The behavior that may be enjoined under section 6320 includes “molesting, attacking, striking, stalking, threatening, sexually assaulting, battering, harassing [and making] annoying telephone calls as described in section 653m of the Penal Code.” (Pen. Code, § 6320, subd. (a).) A court may also enjoin “disturbing the peace of [another] party, and, in the discretion of the court, on a showing of good cause, of other named family or household members. ([Pen. Code,] § 6320.) A trial court is vested with discretion to issue a protective order under the DVPA simply on the basis of an affidavit showing past abuse. Specifically, it ‘may’ issue an order ‘with or without notice,’ to restrain any person for the purpose of preventing a recurrence of domestic violence and ensuring a period of separation of the persons involved, if an affidavit . . . shows, to the satisfaction of the court, reasonable proof of a past act or acts of abuse.’ ([Pen. Code,] § 6300.)” (Nakamura v. Parker (2007) 156 Cal.App.4th 327, 334 (Nakamura).)
In Nakamura, the DVPA defines “abuse” as “either an intentional or reckless act that causes or attempts to cause bodily injury”; an act of sexual assault; “[or] an act that places a person in reasonable apprehension of imminent serious bodily injury to himself or herself or to another.” (Nakamura, supra, 156 Cal.App.4th at p. 334, italics added.)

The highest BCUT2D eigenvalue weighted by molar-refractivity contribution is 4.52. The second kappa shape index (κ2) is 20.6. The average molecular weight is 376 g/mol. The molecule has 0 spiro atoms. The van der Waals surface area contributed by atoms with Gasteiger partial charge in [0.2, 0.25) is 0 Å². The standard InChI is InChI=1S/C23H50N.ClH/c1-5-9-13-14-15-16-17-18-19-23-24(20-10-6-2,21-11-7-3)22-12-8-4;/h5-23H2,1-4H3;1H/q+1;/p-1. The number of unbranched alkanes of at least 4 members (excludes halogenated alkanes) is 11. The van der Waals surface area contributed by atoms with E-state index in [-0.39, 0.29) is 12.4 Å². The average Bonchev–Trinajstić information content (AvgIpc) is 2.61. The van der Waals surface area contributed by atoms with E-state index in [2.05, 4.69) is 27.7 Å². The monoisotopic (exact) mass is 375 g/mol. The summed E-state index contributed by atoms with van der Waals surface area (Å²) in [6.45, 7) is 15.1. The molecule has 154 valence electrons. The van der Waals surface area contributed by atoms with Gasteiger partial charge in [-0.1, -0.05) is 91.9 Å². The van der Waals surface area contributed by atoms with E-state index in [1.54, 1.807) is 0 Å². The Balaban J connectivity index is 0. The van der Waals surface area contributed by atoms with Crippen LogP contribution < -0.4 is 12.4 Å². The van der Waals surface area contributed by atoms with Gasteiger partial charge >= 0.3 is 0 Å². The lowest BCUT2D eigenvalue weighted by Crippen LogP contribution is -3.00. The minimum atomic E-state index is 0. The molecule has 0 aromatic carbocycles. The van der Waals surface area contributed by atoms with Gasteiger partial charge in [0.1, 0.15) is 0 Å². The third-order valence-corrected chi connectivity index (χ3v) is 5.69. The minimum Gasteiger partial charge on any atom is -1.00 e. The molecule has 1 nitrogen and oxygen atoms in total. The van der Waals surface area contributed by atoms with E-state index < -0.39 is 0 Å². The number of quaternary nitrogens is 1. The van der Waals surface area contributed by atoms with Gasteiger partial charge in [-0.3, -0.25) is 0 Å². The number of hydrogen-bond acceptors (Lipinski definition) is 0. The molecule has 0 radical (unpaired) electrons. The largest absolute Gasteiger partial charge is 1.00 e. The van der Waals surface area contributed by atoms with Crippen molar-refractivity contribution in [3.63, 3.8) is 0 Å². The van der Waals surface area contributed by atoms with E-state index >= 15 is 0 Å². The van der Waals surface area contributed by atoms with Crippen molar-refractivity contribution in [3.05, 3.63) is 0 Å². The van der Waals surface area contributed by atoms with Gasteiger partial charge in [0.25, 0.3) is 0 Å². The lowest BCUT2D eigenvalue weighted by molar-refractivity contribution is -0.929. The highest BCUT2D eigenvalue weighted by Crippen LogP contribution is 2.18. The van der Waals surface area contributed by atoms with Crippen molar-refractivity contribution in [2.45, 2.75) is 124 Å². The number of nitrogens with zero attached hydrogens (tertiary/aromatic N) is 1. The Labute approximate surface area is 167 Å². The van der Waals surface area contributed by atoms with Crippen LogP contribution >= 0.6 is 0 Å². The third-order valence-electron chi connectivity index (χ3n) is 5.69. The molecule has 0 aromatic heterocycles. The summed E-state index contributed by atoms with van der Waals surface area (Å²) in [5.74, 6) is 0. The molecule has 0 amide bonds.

the reasoning of Nakamura and Cueto would require the granting of a DVRO only if appellant was able to show either that respondent’s punching of the refrigerator door was “an intentional or reckless act that causes or attempts to cause bodily injury” or “an act that places a person in reasonable apprehension of imminent serious bodily injury.” (Nakamura, supra, 156 Cal.App.4th at p. 334.)
The California Court of Appeal stated it shall deny the requests and affirm the judgment. The appeal presents two issues: whether the trial court erred in finding that one of respondent’s alleged prior acts did not constitute “abuse” within the meaning of the Domestic Violence Prevention Act (DVPA) (§ 6200 et seq.) and whether, as appellant also claims, “[g]ender bias disqualified the judicial officer as a matter of due process.”
“ ‘ “the probability of actual bias on the part of the judge or decisionmaker [that] is too high to be constitutionally tolerable,” ’ ” must be “based on an objective assessment of the circumstances in the particular case.” (Peo. v. Freeman, (1994), 47 Cal.4th 993, 996.) An objective assessment of Judge Darwin’s conduct reveals it to be exemplary in every respect.
For the foregoing reasons, the challenged rulings were affirmed.